(Market cap article updated with Monday morning stock movements and additional analysis of TheStreet's market-cap poll.)

NEW YORK ( TheStreet) -- Apple ( AAPL) came into the week beginning last Monday, March 15, having accomplished a neat feat: the consumer technology giant passed retail giant Wal-Mart ( WMT) and Warren Buffett's Berkshire Hathaway ( BRK.B) for third place among U.S market cap leaders.

There is still a wide gap between Wal-Mart and Exxon Mobil ( XOM) and Microsoft ( MSFT).

Regardless, the most notable market-cap change of fortune in the past week was the bite into Apple's short-lived market-cap paradise. The previous week's rally in Apple shares was banished, and Apple's market share was back down to $201.6 billion, dropping below both Berkshire Hathaway and Wal-Mart.

It was a tough week for Apple, which shed $3.28 from its share price over the course of the five trading days, down to $222.10 at the Friday close. Technology investors were also more hesitant to trade this past week, with Apple's five-day trading total approximately 20 million shares lower than the previous week.

Apple began the new week down by $1.44 in Monday's pre-market session to $220.81.

From a technology sector perspective, the week could have ended worse for Apple. After all, Palm ( PALM) was down close to 30% on Friday with more than 125 million shares traded on Friday alone, after a big earnings disappointment.

Palm shares were down another 6% on Monday morning to $3.76 and Palm was among the most active stocks in early trading.

Apple may still have the technology sector in the palm of its hands -- and remains near a 52-week high even after this past week's slump -- however, Steve Jobs could not keep pace with Warren Buffett or the Walton family.

Berkshire's market cap at the close on Friday was $203 billion, barely changed from the week's beginning, and it seems that the slow-and-steady mantra of Warren Buffett has definitely been reflected in recent trading. Berkshire shares ended the week at $82.06, after opening trading on Monday at $82.17.

Here's a Berkshire Hathaway factoid for you chart-traders out there: Berkshire Hathaway shares have closed between $82 and $83 for the past 13 consecutive trading session.

Berkshire was down early on Monday morning, to $82.06. Still, at a less than 1% loss -- and given its recent trading profile -- maybe not a significant indication of the week to come on Buffett trading.

Wal-Mart, which momentarily lost its edge, was back in fine form to start the week, with a buy rating from Goldman Sachs ( GS) on Monday. It was the only of the three market-cap biggies to make a significant gain over the five trading days, even though it had a losing day on Friday.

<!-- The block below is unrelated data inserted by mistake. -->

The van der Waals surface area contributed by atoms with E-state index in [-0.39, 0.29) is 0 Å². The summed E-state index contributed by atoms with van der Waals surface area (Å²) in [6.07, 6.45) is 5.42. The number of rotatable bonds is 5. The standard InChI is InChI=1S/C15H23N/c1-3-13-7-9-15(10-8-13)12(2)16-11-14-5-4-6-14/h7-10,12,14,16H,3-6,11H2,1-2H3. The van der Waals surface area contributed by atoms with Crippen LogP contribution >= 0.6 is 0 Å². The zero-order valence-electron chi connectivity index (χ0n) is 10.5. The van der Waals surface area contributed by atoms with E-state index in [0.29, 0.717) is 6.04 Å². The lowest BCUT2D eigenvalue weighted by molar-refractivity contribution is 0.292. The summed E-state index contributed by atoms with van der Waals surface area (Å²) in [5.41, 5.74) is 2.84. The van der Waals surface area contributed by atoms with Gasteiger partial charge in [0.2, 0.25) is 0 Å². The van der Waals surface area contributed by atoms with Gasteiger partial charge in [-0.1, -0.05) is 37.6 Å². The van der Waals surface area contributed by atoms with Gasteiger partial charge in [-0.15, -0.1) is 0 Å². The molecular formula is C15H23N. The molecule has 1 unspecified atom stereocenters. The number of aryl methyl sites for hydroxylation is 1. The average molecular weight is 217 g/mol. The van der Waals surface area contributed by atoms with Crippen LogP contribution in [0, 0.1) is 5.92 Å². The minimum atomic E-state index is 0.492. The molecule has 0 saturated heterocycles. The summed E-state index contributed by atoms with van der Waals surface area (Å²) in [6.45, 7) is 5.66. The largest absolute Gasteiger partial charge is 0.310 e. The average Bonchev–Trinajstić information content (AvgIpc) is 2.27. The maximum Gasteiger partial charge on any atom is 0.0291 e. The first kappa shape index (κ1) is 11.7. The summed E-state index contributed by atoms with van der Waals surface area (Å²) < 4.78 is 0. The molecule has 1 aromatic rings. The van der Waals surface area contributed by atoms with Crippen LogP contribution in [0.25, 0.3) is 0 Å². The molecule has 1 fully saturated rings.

Wal-Mart's market cap ended the week at $210.9 billion, and its share price gained almost $1 over the course of the five trading sessions, to close at $55.34. The Goldman bullish call on Monday helped push up Wal-Mart's trading volume also, with almost 20 million more shares traded in the past week as opposed to the previous week's 54-million-share trading volume.

Wal-Mart shares were down to $55.24 in the pre-market on Monday.

Wal-Mart also ended last week with some big news. The retail giant announced that it was again declaring war on grocers and using its favorite weapon:price cutting. Wal-Mart announced on Friday a six-week campaign of slashing food prices and an ad campaign to go along with it, sending food stock indexes down on Friday.

Given the Apple weakness in the past week, as compared to slow-and-steady Berkshire and price-heavyweight Wal-Mart, one might think that investors would not bet on Jobs & Company to end 2010 as the market-cap winner among these three companies.

One would be wrong to bet against Apple. We asked TheStreet readers coming into the week, Which of these U.S. bellwether stocks will be, by year's end, the Market-Cap King of the group?

It was no contest: 57% of survey takers like Apple's chances versus Buffett and the Waltons.

Of course, the cult of Apple investors have a profile in which they might make their investing voice heard over the investing voice of typical Wal-Mart and Berkshire Hathaway backers -- and maybe over common sense also. It could simply be the belief that the iPad will launch Apple back to its headiest market cap days.

Slow-and-steady investors of the Buffett-mold did respond to the survey with steadiness: 35% of survey takers believe Berkshire Hathaway will end 2010 as third largest market-cap stock in the U.S.

It was, surprisingly, price-slashing Wal-Mart -- which extended its market-cap lead over both Apple and Berkshire Hathaway in the most recent week -- that finished a distant third in this hypothetical race. Only 8% of survey respondents think that Wal-Mart will hold onto its market-cap crown by year's end.

-- Reported by Eric Rosenbaum in New York.

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